Presented by Microsoft

How to prepare for the next great disruption: Hybrid work

By Colin Erasmus, Modern Workplace and Security Business Group Lead at Microsoft South Africa

Many experts and business leaders have come forward with strong opinions on how, when and where people should work in a hybrid world.

Studies have made it clear that hybrid is here to stay, but leaders are battling to decide what it should look like.

Ongoing research shows employees crave more in-person time with their team but wish to keep the flexibility of remote work. This complexity is what Microsoft calls the Hybrid Work Paradox.

To drill down into some of these complexities, we are hosting our virtual Microsoft 365 Summit South Africa: The Future of Hybrid Work on Wednesday, 01 December where top minds will come together to discuss the big question on everyone’s mind: how do we adopt hybrid work, with a view to enhancing work culture, productivity and well-being?

Join leaders from Microsoft, IDC, Adobe, PWC, Ernst & Young and Poly in this thought leadership summit to discuss how companies can accommodate what employees want: the best of both worlds.

Putting employees front and centre

The last 18 months have revealed a number of different working styles. At Microsoft for example, the top three reasons people wanted to work from home included skipping the commute, achieving better work-life balance and protecting their focus.

The top reason people wanted to return to the office was to collaborate with their colleagues and socialise.

People want the flexibility to work from anywhere, but simultaneously crave more in-person connection with their teams.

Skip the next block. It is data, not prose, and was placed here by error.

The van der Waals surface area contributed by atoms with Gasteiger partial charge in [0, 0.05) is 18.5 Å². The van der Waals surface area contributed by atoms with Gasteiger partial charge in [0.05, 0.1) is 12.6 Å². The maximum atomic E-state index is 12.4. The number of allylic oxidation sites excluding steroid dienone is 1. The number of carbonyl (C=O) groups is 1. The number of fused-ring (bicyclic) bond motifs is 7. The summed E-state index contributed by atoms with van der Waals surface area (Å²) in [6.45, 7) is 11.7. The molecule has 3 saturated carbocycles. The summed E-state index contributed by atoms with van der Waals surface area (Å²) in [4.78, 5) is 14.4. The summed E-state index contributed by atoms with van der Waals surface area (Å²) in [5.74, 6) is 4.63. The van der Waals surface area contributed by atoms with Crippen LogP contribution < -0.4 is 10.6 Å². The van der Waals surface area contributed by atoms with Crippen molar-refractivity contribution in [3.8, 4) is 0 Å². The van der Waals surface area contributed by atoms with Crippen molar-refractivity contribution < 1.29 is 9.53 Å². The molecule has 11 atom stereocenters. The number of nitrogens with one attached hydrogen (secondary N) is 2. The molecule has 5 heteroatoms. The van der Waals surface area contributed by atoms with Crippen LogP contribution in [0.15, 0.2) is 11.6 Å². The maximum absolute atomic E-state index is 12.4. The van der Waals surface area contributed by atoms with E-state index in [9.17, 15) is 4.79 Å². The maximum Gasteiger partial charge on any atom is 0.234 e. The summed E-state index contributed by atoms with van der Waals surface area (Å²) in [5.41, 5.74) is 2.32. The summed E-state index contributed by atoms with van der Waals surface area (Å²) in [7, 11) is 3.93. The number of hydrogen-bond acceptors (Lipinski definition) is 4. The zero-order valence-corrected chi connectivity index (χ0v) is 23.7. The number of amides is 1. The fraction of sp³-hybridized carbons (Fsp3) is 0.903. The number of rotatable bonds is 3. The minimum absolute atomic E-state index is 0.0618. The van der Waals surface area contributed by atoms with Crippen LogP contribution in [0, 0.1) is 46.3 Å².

For hybrid work to be a sustainable model, employers will need to embrace flexibility, understand and make room for different working styles and foster a culture of trust.

Success begins by placing people at the centre. In fact, according to PwC, while COVID-19 triggered the ‘virtual age’ of the working world, we are now entering the ‘personalised age’.

This new phase of work is essentially all about maximising convenience and performance, well-being and productivity.

Reimagining the digital experience

According to the IDC, another defining element of the future workplace is the emergence of intelligent digital workspaces. Supported by AI and machine learning, these workspaces should enable a more efficient flow of work.

They should augment process execution, providing access to the data, digital and physical and social resources that are required to complete work anywhere.

A key consideration towards a hybrid future is that spaces and places are even more important than they were before.

Hybrid meetings, for example, are an entirely new kind of meeting that require rethinking our approach to ensure we’re putting every attendee on equal footing, whether they are in the room or not.

Recent innovations in Microsoft Teams Rooms are helping companies have impactful, engaging hybrid meetings where everyone feels included.

These include features such as AI-powered active speaker tracking, enabling in-room cameras to use audio, facial movements and gestures to detect who in the room is speaking.

Multiple video streams also allow in-room participants to be placed in their own video pane.

Technology will play a fundamental role in the ability of employers to deliver on the requirements of the ‘personalised age’. Whether employees are in the office or working remotely, the digital employee experience is the new employee experience.

Meeting employee expectations, not just to attract and to retain talent, but to enable personal well-being, will be a challenge for every leader and every organisation.

But if we listen to our employees and customers and incorporate flexibility into everything we do, we believe we can create a better future of work.

Please join Microsoft at our Future of Hybrid Work Summit on Wednesday, 01 December from 10:30am – 12:30pm where leaders will unpack the challenges, benefits and opportunities in this new world of work.

View the agenda here and register here.

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How to prepare for the next great disruption: Hybrid work